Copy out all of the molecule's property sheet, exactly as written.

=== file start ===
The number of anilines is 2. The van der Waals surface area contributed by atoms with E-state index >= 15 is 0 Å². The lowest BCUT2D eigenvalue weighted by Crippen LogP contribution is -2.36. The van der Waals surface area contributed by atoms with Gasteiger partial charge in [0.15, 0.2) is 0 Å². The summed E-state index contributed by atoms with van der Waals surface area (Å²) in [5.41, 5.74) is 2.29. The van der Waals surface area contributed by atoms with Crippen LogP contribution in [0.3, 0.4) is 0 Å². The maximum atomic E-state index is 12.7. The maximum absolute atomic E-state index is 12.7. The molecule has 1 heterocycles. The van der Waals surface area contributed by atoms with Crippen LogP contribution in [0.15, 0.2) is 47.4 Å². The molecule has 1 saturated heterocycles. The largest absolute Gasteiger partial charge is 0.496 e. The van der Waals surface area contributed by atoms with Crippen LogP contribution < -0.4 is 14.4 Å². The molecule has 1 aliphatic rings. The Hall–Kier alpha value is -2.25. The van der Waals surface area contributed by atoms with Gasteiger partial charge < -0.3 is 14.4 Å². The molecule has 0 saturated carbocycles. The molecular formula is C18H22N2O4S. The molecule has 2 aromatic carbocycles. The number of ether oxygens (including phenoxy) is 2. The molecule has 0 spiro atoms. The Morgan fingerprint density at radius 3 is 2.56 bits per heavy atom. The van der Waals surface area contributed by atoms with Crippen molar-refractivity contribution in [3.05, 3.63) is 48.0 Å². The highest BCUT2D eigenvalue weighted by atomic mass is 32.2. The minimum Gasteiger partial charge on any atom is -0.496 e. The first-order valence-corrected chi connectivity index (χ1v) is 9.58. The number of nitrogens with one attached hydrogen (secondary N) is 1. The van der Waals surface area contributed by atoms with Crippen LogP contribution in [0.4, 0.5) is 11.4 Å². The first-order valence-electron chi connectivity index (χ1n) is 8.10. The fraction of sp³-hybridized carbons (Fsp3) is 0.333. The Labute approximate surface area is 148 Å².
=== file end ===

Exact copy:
The number of anilines is 2. The van der Waals surface area contributed by atoms with E-state index >= 15 is 0 Å². The lowest BCUT2D eigenvalue weighted by Crippen LogP contribution is -2.36. The van der Waals surface area contributed by atoms with Gasteiger partial charge in [0.15, 0.2) is 0 Å². The summed E-state index contributed by atoms with van der Waals surface area (Å²) in [5.41, 5.74) is 2.29. The van der Waals surface area contributed by atoms with Crippen LogP contribution in [0.3, 0.4) is 0 Å². The maximum atomic E-state index is 12.7. The maximum absolute atomic E-state index is 12.7. The molecule has 1 heterocycles. The van der Waals surface area contributed by atoms with Crippen LogP contribution in [0.15, 0.2) is 47.4 Å². The molecule has 1 saturated heterocycles. The largest absolute Gasteiger partial charge is 0.496 e. The van der Waals surface area contributed by atoms with Crippen LogP contribution < -0.4 is 14.4 Å². The molecule has 1 aliphatic rings. The Hall–Kier alpha value is -2.25. The van der Waals surface area contributed by atoms with Gasteiger partial charge < -0.3 is 14.4 Å². The molecule has 0 saturated carbocycles. The molecular formula is C18H22N2O4S. The molecule has 2 aromatic carbocycles. The number of ether oxygens (including phenoxy) is 2. The molecule has 0 spiro atoms. The Morgan fingerprint density at radius 3 is 2.56 bits per heavy atom. The van der Waals surface area contributed by atoms with Crippen molar-refractivity contribution in [3.05, 3.63) is 48.0 Å². The highest BCUT2D eigenvalue weighted by atomic mass is 32.2. The minimum Gasteiger partial charge on any atom is -0.496 e. The first-order valence-corrected chi connectivity index (χ1v) is 9.58. The number of nitrogens with one attached hydrogen (secondary N) is 1. The van der Waals surface area contributed by atoms with Crippen LogP contribution in [0.4, 0.5) is 11.4 Å². The first-order valence-electron chi connectivity index (χ1n) is 8.10. The fraction of sp³-hybridized carbons (Fsp3) is 0.333. The Labute approximate surface area is 148 Å².